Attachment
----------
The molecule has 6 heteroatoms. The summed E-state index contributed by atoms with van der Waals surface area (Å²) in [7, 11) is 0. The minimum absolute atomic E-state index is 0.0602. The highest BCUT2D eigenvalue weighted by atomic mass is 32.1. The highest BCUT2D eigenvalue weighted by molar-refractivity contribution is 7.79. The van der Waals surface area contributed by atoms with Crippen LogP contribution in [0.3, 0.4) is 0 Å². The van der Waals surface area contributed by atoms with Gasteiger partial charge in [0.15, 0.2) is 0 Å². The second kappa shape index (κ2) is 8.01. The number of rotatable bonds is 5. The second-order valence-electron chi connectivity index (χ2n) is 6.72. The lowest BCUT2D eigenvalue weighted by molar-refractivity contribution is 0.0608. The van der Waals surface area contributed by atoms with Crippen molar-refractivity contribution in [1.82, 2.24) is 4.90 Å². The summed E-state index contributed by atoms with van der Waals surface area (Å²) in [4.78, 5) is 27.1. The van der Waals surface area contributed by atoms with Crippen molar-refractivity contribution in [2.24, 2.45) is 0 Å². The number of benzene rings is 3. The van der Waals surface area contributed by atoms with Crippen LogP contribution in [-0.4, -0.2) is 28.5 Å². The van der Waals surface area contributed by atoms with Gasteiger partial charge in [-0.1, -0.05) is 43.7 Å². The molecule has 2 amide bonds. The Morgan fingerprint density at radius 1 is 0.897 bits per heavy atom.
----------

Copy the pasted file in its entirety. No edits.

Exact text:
The molecule has 6 heteroatoms. The summed E-state index contributed by atoms with van der Waals surface area (Å²) in [7, 11) is 0. The minimum absolute atomic E-state index is 0.0602. The highest BCUT2D eigenvalue weighted by atomic mass is 32.1. The highest BCUT2D eigenvalue weighted by molar-refractivity contribution is 7.79. The van der Waals surface area contributed by atoms with Crippen LogP contribution in [0.3, 0.4) is 0 Å². The van der Waals surface area contributed by atoms with Gasteiger partial charge in [0.15, 0.2) is 0 Å². The second kappa shape index (κ2) is 8.01. The number of rotatable bonds is 5. The second-order valence-electron chi connectivity index (χ2n) is 6.72. The lowest BCUT2D eigenvalue weighted by molar-refractivity contribution is 0.0608. The van der Waals surface area contributed by atoms with Crippen molar-refractivity contribution in [1.82, 2.24) is 4.90 Å². The summed E-state index contributed by atoms with van der Waals surface area (Å²) in [4.78, 5) is 27.1. The van der Waals surface area contributed by atoms with Crippen molar-refractivity contribution in [2.24, 2.45) is 0 Å². The number of benzene rings is 3. The van der Waals surface area contributed by atoms with Crippen LogP contribution in [-0.4, -0.2) is 28.5 Å². The van der Waals surface area contributed by atoms with Gasteiger partial charge in [-0.1, -0.05) is 43.7 Å². The molecule has 2 amide bonds. The Morgan fingerprint density at radius 1 is 0.897 bits per heavy atom.